Bell’s palsy, also known as facial palsy, is a condition that causes sudden weakness in the facial muscles. It makes the face appear droopy while the smile is one-sided and the eye on the affected side resists closing.
The exact cause is undetermined; however, it may be the result of swelling and inflammation of the nerve that controls the muscles on one side of the face. It also may occur as a reaction to a viral infection. In rare cases facial palsy can affect the nerves on both sides of the face.
Bell’s palsy is usually temporary with complete recovery in approximately 6 months. In rare cases the condition can recur or cause lifelong symptoms.
Symptoms of Bell’s palsy include:
- Sudden onset of weakness to total paralysis on one side of the face (within hours to days)
- Facial droop and difficulty making facial expressions
- Pain around the jaw or in or behind the ear on the affected side
- Decreased ability to taste
- Increased sensitivity to sound on the affected side
- Variations in the amount of tears and saliva produced
The exact cause of Bell’s palsy is unknown but it is often associated to exposure to a viral infection. Viruses related to Bell’s palsy include:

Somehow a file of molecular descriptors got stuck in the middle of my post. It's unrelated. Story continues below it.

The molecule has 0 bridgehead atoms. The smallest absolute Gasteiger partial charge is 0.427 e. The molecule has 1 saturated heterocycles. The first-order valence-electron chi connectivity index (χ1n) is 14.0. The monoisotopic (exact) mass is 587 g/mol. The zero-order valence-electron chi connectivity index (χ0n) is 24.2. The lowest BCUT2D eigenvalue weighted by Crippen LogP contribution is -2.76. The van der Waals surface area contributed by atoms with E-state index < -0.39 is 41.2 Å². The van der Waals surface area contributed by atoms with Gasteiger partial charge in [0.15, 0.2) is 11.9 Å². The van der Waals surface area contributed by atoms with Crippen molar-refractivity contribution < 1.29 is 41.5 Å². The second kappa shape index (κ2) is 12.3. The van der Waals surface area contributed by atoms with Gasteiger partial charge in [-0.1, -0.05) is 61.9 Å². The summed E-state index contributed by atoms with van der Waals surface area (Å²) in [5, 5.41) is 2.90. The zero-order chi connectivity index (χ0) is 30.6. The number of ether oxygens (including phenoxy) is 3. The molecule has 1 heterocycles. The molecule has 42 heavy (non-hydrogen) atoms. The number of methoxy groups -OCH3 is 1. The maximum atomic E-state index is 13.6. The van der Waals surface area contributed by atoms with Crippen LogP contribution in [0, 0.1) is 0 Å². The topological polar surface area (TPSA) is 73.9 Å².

- Herpes simplex (cold sores and genital herpes)
- Herpes zoster (chickenpox and shingles)
- Epstein-Barr (mononucleosis)
- Cytomegalovirus infections
- Rubella (German measles)
- Adenovirus (respiratory disease)
- Mumps virus (mumps)
- Influenza B (flu)
- Coxsackie virus (hand, foot and mouth disease)
Risk factors for Bell’s palsy include:
- Pregnancy (during the third trimester or in the first week after childbirth)
- Upper respiratory infection (flu or the cold)
- Genetic predisposition (recurrent episodes of Bell’s palsy can be the result of family history of the condition)
Complications that arise from Bell’s palsy include:
- Irreversible damage to the facial nerve.
- Partial or complete blindness of the eye on the affected side due to excessive dryness and scratching of the cornea.
- Misdirected regrowth of nerve fibers that can cause synkinesis (involuntary contraction of certain muscles when trying to move others).